The 2017 EDTX bench/bar has been set for October 4-6, 2017 in Plano. Registration and the program are available through the EDTX bar association website here.
The event starts with golf, shooting, or a flight of four sessions on legal topics Wednesday afternoon, followed by the opening reception, which is in turn followed by a screening of Uncertain: The Movie, which documents a remote corner of the EDTX’ Marshall Division. Rolling Stone calls it Uncertain “A Must See Movie” and the Wall Street Journal calls it “Beautifully Poetic”. And no, I’m not making that up. There is a good review here.
The conference opens Wednesday morning, after which I will be chairing the first panel Getting In and Getting Out of Texas. Drilling Into Questions Yet Unanswered By TC Heartland in the Age of Cyberspace, which leads off two more days of terrific panels and speakers.
The panels include the EDTX judges, of course, as well as judges from the Second (Cabranes), Fifth (Costa) and Federal (Stoll) Circuits, and judges from the following districts ranked in order of barbecue quality: WD Texas (Yeakel), ND Texas (Lynn), SD Cal (Bencivengo), Delaware (Burke, Thynge), WD Pa. (Bissoon) and New Jersey (Linares). Sorry about that, New Jersey, but you’re just never going live down that Pace ad.
Earlier today I posted about the situation in which a plaintiff files a patent suit, motions to dismiss (often arguing lack of patentable subject matter under Section 101) are filed, and the cases are dismissed before the motions are resolved. This litigation provides an example of this that later nonetheless resulted in a dismissal on the merits of 101 motions, but also illustrates several other things, including filing trends from 2015-to pre-TCH 2017 as bulk filer cases dropped off, as well as changes in case management locally – against as the bulk filings dropped from 2015 levels.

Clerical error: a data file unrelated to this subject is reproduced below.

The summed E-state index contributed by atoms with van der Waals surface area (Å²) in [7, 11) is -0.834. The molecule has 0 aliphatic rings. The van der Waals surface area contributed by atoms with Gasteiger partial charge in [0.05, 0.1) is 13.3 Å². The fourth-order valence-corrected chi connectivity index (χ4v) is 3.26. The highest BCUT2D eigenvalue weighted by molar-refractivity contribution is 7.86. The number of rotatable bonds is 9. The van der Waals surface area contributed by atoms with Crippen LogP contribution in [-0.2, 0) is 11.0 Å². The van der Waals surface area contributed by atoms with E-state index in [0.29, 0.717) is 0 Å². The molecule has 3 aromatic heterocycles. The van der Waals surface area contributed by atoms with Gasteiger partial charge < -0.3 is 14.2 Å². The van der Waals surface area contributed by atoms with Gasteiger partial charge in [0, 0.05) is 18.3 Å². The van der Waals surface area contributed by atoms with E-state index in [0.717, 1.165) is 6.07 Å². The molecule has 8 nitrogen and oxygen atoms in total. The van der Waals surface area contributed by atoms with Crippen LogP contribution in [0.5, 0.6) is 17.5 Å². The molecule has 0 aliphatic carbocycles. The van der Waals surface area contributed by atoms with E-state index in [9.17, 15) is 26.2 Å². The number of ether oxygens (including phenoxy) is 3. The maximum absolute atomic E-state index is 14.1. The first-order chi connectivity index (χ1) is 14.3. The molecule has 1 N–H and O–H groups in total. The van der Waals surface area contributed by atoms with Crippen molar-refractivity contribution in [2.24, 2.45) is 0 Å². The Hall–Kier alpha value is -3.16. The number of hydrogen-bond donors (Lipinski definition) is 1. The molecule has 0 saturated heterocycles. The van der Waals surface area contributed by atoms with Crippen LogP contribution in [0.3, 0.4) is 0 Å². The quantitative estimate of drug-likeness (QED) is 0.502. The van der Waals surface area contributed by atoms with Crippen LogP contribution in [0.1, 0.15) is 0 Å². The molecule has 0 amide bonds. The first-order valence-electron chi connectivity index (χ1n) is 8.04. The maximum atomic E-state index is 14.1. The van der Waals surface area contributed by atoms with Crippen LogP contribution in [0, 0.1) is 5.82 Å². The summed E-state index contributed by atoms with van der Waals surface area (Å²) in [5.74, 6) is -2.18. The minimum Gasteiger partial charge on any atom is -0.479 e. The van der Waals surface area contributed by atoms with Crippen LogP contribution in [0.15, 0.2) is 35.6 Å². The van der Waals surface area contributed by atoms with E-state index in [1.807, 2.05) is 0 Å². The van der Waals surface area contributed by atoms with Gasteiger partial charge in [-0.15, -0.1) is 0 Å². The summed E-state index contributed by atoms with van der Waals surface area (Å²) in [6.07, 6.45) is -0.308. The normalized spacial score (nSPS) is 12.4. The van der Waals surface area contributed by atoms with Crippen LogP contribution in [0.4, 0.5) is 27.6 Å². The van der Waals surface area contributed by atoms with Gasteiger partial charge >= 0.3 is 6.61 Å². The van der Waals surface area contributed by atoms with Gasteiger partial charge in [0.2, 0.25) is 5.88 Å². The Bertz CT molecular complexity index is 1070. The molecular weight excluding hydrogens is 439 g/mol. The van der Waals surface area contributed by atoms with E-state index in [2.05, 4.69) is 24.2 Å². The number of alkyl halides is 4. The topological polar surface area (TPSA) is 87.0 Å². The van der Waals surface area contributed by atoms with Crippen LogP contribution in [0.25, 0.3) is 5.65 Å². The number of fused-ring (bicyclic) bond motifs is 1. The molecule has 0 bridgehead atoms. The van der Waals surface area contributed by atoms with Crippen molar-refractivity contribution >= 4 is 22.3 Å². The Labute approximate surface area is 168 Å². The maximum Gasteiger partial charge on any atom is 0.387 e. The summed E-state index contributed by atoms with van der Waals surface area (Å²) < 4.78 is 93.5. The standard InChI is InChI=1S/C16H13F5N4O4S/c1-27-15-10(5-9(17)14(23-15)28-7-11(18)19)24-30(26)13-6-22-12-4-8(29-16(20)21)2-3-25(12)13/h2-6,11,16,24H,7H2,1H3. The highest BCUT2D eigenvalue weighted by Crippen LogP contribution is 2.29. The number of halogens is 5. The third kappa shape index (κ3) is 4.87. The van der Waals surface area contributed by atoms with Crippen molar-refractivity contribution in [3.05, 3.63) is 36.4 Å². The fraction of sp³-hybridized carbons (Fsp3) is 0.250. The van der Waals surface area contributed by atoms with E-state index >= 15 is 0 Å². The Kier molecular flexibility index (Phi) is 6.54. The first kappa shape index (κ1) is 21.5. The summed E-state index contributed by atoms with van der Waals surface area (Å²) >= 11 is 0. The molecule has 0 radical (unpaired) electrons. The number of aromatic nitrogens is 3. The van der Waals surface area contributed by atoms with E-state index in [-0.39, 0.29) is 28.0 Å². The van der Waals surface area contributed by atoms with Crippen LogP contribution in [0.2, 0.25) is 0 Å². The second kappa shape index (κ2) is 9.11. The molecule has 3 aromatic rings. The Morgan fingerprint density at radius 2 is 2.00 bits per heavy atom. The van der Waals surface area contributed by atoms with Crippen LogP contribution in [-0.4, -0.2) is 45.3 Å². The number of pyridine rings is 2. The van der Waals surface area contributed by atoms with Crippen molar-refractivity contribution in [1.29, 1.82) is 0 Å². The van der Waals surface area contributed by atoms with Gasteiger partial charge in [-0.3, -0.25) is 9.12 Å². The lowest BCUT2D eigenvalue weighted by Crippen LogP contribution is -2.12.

As I’ve posted on previously, I cowrote and am co-presenting Jurisdiction & Venue: Where Does the Case Belong? at this year’s TexasBarCLE Advanced Civil Trial course with David Lopez of San Antonio. Davis covered San Antonio, aka the “fun” location last month, and I covered Dallas last week. Houston is not till October, and that’s usually a coin toss. No offense to you 214 and 713 lawyers – it’s just that you don’t have a lazy river and s’mores on site like the San Antonio hotel does.
Attached is the paper and the slides, credit for which goes solely to David. If you want to know why there’s a photo of Sam Elliot as Brig. Gen. John Buford in the movie Gettysburg … go watch Gettysburg and see what he says about the importance of good ground.
(Ed. note: picture of hotel not taken during my presentation).